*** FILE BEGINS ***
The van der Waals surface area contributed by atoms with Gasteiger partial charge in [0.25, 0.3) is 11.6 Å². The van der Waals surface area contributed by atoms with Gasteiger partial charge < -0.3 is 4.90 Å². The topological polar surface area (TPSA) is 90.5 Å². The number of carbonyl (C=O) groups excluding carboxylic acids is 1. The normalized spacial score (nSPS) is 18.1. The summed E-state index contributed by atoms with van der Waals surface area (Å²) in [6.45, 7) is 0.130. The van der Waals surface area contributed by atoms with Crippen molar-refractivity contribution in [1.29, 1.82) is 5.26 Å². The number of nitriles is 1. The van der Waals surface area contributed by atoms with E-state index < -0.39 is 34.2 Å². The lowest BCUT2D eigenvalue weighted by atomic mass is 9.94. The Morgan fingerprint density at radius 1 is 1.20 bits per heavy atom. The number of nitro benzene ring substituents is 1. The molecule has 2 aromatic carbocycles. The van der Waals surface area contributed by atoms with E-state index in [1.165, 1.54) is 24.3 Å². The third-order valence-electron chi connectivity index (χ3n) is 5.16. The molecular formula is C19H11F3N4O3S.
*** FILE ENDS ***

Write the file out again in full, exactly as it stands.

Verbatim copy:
The van der Waals surface area contributed by atoms with Gasteiger partial charge in [0.25, 0.3) is 11.6 Å². The van der Waals surface area contributed by atoms with Gasteiger partial charge < -0.3 is 4.90 Å². The topological polar surface area (TPSA) is 90.5 Å². The number of carbonyl (C=O) groups excluding carboxylic acids is 1. The normalized spacial score (nSPS) is 18.1. The summed E-state index contributed by atoms with van der Waals surface area (Å²) in [6.45, 7) is 0.130. The van der Waals surface area contributed by atoms with Crippen molar-refractivity contribution in [1.29, 1.82) is 5.26 Å². The number of nitriles is 1. The van der Waals surface area contributed by atoms with E-state index < -0.39 is 34.2 Å². The lowest BCUT2D eigenvalue weighted by atomic mass is 9.94. The Morgan fingerprint density at radius 1 is 1.20 bits per heavy atom. The number of nitro benzene ring substituents is 1. The molecule has 2 aromatic carbocycles. The van der Waals surface area contributed by atoms with E-state index in [1.165, 1.54) is 24.3 Å². The third-order valence-electron chi connectivity index (χ3n) is 5.16. The molecular formula is C19H11F3N4O3S.